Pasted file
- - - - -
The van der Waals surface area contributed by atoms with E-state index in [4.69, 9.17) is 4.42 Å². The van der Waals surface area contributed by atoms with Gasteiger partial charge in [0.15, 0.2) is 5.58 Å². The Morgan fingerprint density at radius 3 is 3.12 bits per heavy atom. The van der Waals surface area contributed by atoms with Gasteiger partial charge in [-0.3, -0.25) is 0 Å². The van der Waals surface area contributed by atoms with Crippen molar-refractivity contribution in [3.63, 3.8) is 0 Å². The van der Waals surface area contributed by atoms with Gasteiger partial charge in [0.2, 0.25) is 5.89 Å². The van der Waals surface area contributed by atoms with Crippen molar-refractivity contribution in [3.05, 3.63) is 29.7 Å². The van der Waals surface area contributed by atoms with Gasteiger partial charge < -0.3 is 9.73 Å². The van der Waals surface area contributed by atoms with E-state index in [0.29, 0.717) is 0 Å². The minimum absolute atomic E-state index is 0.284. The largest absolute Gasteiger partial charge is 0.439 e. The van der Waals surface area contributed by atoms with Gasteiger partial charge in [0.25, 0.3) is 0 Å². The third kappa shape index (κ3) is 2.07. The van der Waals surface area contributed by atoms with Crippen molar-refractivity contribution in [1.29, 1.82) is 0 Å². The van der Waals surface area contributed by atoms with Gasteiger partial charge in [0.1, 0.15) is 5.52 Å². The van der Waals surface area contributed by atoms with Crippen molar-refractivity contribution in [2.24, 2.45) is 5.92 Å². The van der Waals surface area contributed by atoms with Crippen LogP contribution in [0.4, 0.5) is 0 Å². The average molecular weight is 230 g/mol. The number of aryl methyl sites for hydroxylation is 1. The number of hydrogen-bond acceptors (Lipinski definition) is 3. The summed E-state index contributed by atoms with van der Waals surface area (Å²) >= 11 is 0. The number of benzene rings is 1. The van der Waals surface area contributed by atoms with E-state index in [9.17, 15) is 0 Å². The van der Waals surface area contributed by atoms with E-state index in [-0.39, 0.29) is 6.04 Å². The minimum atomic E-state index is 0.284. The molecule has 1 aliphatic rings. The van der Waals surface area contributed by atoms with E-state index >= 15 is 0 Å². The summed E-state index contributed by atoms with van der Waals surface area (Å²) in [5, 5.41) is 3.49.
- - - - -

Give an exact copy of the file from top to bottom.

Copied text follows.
The van der Waals surface area contributed by atoms with E-state index in [4.69, 9.17) is 4.42 Å². The van der Waals surface area contributed by atoms with Gasteiger partial charge in [0.15, 0.2) is 5.58 Å². The Morgan fingerprint density at radius 3 is 3.12 bits per heavy atom. The van der Waals surface area contributed by atoms with Gasteiger partial charge in [-0.3, -0.25) is 0 Å². The van der Waals surface area contributed by atoms with Crippen molar-refractivity contribution in [3.63, 3.8) is 0 Å². The van der Waals surface area contributed by atoms with Gasteiger partial charge in [0.2, 0.25) is 5.89 Å². The van der Waals surface area contributed by atoms with Crippen molar-refractivity contribution in [3.05, 3.63) is 29.7 Å². The van der Waals surface area contributed by atoms with Gasteiger partial charge < -0.3 is 9.73 Å². The van der Waals surface area contributed by atoms with E-state index in [0.29, 0.717) is 0 Å². The minimum absolute atomic E-state index is 0.284. The largest absolute Gasteiger partial charge is 0.439 e. The van der Waals surface area contributed by atoms with Gasteiger partial charge in [0.25, 0.3) is 0 Å². The third kappa shape index (κ3) is 2.07. The van der Waals surface area contributed by atoms with Crippen molar-refractivity contribution in [1.29, 1.82) is 0 Å². The van der Waals surface area contributed by atoms with Gasteiger partial charge in [0.1, 0.15) is 5.52 Å². The van der Waals surface area contributed by atoms with Crippen molar-refractivity contribution in [2.24, 2.45) is 5.92 Å². The van der Waals surface area contributed by atoms with Crippen LogP contribution in [0.4, 0.5) is 0 Å². The average molecular weight is 230 g/mol. The number of aryl methyl sites for hydroxylation is 1. The number of hydrogen-bond acceptors (Lipinski definition) is 3. The summed E-state index contributed by atoms with van der Waals surface area (Å²) >= 11 is 0. The number of benzene rings is 1. The van der Waals surface area contributed by atoms with E-state index in [9.17, 15) is 0 Å². The van der Waals surface area contributed by atoms with E-state index in [-0.39, 0.29) is 6.04 Å². The minimum atomic E-state index is 0.284. The molecule has 1 aliphatic rings. The van der Waals surface area contributed by atoms with E-state index >= 15 is 0 Å². The summed E-state index contributed by atoms with van der Waals surface area (Å²) in [5, 5.41) is 3.49.